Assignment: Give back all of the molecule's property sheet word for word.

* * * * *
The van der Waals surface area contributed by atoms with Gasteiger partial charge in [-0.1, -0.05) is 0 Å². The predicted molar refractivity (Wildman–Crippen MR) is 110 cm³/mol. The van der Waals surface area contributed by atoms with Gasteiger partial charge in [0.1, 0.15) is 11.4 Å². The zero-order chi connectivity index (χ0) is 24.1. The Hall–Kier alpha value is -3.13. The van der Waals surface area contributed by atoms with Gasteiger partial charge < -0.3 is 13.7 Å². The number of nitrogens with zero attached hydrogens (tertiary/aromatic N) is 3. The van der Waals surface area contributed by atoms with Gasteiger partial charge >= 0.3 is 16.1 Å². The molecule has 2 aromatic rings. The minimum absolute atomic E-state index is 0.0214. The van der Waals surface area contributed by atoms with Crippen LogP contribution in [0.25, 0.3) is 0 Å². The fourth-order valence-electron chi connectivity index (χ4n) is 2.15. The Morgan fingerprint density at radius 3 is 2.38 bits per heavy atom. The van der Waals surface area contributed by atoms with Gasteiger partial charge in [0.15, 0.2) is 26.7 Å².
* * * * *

The van der Waals surface area contributed by atoms with Gasteiger partial charge in [-0.1, -0.05) is 0 Å². The predicted molar refractivity (Wildman–Crippen MR) is 110 cm³/mol. The van der Waals surface area contributed by atoms with Gasteiger partial charge in [0.1, 0.15) is 11.4 Å². The zero-order chi connectivity index (χ0) is 24.1. The Hall–Kier alpha value is -3.13. The van der Waals surface area contributed by atoms with Gasteiger partial charge < -0.3 is 13.7 Å². The number of nitrogens with zero attached hydrogens (tertiary/aromatic N) is 3. The van der Waals surface area contributed by atoms with Gasteiger partial charge >= 0.3 is 16.1 Å². The molecule has 2 aromatic rings. The minimum absolute atomic E-state index is 0.0214. The van der Waals surface area contributed by atoms with Crippen LogP contribution in [0.25, 0.3) is 0 Å². The fourth-order valence-electron chi connectivity index (χ4n) is 2.15. The Morgan fingerprint density at radius 3 is 2.38 bits per heavy atom. The van der Waals surface area contributed by atoms with Gasteiger partial charge in [0.15, 0.2) is 26.7 Å².